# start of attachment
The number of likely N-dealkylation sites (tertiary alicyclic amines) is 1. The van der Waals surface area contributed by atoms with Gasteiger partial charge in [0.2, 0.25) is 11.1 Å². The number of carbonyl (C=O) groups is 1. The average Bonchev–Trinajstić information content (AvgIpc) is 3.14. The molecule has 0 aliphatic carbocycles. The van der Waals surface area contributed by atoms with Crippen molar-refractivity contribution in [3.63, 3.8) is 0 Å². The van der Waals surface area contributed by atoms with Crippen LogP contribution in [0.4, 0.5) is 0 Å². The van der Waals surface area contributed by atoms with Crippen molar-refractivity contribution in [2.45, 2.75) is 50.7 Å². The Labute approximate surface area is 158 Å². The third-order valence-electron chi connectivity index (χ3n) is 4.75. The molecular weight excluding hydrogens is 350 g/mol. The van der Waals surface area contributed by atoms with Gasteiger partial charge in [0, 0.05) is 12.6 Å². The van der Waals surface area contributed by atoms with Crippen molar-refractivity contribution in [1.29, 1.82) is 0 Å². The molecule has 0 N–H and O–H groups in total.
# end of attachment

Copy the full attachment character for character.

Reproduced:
The number of likely N-dealkylation sites (tertiary alicyclic amines) is 1. The van der Waals surface area contributed by atoms with Gasteiger partial charge in [0.2, 0.25) is 11.1 Å². The number of carbonyl (C=O) groups is 1. The average Bonchev–Trinajstić information content (AvgIpc) is 3.14. The molecule has 0 aliphatic carbocycles. The van der Waals surface area contributed by atoms with Crippen molar-refractivity contribution in [3.63, 3.8) is 0 Å². The van der Waals surface area contributed by atoms with Crippen LogP contribution in [0.4, 0.5) is 0 Å². The van der Waals surface area contributed by atoms with Crippen molar-refractivity contribution in [2.45, 2.75) is 50.7 Å². The Labute approximate surface area is 158 Å². The third-order valence-electron chi connectivity index (χ3n) is 4.75. The molecular weight excluding hydrogens is 350 g/mol. The van der Waals surface area contributed by atoms with Gasteiger partial charge in [0, 0.05) is 12.6 Å². The van der Waals surface area contributed by atoms with Crippen molar-refractivity contribution in [1.29, 1.82) is 0 Å². The molecule has 0 N–H and O–H groups in total.